Artists can become eligible for induction 25 years after the release of their first record. Beyoncé will qualify for induction as a member in Destiny’s Child in 2023 and as a soloist in 2028.

Nicks’ advice to women to wanting to be inducted twice: “If they’re in a band, well, just make a quickie solo album somewhere in there. You never know. That’s the only way you’ll ever get into the Rock and Roll Hall of Fame twice. Both careers have to exist for a really long time.”

One of her favorite moments during her second initiation last year? Harry Styles inducting her.

“I loved it and everything he said helped me with my speech, which went on way too long. Probably the longest acceptance speech ever at the Rock and Roll Hall of Fame,” she said.

WHEN HARRY MET STEVIE

Speaking of Harry Styles, Nicks has become close friends with the former One Direction member since he invited her to perform at one of his concerts in 2017.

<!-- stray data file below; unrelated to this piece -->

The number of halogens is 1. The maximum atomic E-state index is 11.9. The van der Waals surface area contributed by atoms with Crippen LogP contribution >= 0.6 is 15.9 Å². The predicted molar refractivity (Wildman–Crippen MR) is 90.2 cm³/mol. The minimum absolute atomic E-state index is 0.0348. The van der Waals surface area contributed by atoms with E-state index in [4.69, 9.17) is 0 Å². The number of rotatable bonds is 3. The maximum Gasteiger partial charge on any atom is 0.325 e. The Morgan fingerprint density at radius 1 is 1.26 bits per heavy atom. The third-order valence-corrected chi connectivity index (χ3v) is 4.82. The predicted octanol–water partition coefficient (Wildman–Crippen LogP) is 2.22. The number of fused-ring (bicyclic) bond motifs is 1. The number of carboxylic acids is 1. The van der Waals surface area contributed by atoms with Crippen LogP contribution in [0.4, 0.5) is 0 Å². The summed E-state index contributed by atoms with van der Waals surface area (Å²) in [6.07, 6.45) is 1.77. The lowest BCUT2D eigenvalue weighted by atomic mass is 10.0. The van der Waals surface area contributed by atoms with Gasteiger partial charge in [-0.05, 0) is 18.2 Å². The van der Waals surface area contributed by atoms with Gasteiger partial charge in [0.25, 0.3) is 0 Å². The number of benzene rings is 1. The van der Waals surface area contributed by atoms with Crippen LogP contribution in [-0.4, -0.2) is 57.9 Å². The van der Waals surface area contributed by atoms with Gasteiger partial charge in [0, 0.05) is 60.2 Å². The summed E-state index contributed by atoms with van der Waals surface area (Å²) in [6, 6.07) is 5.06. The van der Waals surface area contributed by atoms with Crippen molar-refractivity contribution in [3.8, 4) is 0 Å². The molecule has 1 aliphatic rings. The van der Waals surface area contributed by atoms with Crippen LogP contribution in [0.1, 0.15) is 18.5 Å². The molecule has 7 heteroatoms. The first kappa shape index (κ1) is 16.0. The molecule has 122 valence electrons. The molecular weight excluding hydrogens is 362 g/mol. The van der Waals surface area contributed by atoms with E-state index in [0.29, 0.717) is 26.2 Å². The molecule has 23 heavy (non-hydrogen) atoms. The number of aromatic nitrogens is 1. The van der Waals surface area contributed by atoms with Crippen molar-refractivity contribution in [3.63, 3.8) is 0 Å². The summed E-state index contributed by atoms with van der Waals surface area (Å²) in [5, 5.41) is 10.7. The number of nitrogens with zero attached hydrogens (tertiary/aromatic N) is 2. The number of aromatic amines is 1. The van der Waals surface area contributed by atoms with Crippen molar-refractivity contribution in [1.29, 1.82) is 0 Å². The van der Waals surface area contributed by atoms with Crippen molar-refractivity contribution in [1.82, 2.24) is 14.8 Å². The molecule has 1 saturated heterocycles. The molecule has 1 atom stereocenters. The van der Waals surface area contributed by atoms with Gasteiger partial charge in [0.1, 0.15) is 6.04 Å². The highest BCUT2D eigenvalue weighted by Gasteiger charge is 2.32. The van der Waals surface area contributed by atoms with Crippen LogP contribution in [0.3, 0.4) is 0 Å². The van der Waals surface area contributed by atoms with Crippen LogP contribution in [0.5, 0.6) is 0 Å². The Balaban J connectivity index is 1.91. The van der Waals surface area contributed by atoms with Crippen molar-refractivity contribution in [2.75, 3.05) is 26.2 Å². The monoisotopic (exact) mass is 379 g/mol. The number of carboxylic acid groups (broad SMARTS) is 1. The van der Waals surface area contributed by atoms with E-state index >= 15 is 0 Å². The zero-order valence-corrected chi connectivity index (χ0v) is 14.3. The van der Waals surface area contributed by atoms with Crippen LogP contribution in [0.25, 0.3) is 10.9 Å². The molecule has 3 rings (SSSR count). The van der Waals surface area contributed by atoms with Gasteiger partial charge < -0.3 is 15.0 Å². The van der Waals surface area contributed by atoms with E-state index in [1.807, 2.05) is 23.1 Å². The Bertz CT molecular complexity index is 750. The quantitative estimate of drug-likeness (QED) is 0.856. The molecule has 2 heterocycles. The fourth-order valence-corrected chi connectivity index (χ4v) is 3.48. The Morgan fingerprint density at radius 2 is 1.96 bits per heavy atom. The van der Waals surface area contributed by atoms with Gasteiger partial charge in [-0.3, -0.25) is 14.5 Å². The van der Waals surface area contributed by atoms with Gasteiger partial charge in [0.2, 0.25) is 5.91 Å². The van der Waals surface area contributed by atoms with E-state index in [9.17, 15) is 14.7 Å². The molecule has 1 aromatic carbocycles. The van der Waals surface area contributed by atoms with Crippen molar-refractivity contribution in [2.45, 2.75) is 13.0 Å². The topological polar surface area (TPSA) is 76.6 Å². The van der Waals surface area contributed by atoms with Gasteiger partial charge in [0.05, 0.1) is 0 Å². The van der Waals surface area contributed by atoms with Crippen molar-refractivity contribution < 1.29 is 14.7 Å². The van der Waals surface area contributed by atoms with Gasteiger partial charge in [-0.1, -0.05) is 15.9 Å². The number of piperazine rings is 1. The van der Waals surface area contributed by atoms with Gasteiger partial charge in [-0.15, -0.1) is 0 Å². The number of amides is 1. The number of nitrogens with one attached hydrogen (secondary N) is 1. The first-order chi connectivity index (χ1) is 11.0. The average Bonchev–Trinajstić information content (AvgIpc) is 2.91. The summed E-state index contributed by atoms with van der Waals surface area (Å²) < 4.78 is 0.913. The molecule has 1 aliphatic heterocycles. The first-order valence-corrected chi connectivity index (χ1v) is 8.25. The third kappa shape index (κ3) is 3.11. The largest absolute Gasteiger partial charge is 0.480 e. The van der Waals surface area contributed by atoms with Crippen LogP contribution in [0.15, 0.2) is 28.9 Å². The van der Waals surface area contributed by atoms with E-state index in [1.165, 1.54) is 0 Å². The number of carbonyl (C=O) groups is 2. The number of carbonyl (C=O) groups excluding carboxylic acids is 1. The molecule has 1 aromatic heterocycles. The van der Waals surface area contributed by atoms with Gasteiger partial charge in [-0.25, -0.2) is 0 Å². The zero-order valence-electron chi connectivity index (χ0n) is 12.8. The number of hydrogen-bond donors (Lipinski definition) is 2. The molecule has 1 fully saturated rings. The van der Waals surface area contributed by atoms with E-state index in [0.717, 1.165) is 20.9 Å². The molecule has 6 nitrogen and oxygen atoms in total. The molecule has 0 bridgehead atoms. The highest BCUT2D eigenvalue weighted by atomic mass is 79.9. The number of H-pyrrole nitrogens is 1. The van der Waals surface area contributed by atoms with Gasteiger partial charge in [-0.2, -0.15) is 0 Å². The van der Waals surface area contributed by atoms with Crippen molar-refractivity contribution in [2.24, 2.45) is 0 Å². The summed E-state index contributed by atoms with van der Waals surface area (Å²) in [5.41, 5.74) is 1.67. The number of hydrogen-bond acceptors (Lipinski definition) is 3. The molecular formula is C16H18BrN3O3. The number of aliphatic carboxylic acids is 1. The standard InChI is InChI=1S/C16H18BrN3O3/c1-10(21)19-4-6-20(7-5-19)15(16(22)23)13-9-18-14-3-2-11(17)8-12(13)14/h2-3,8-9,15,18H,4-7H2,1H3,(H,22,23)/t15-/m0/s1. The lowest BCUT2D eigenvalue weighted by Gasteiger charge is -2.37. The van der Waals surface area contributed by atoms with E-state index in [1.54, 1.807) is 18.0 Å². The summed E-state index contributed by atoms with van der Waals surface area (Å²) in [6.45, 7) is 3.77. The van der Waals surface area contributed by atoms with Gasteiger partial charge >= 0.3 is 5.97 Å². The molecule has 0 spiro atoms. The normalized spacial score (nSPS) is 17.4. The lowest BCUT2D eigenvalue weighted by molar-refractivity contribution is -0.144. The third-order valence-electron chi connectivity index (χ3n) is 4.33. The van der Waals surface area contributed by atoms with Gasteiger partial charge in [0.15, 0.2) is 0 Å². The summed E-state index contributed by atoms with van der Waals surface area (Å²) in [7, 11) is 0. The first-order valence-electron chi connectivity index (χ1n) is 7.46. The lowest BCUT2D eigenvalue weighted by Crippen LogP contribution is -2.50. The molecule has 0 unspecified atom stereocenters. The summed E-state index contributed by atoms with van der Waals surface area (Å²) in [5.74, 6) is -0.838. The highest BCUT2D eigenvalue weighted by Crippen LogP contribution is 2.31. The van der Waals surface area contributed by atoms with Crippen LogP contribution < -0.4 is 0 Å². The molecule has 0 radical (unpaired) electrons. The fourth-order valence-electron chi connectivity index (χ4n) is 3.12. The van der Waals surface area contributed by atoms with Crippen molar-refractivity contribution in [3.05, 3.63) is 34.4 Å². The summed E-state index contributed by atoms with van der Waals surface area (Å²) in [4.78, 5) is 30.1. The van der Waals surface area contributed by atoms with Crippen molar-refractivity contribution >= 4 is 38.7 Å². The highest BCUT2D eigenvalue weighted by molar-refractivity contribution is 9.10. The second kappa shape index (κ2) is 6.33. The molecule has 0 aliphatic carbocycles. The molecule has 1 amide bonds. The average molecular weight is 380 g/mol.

Since, they’re performed several times together and Styles even previewed his latest album, “Fine Line,” for Nicks and some of her friends before it was released in December.

“He’s watching me to learn, just like I watched Jimi Hendrix to learn or I watched Janis Joplin or I watched Buffalo Springfield or I watched all the different bands that Lindsey and I opened for,” Nicks said of Styles.

Though they haven’t written or recorded together, Nicks admits “we will.”

Styles topped the Billboard Hot 100 chart this year with the sweet pop song “Watermelon Sugar” from his new album. But Nicks says she feels “so bad for him that this stupid pandemic had to happen right as ‘Fine Line’ was coming out.”

She gives Styles credit with warning her about the serious impact the pandemic would have on touring.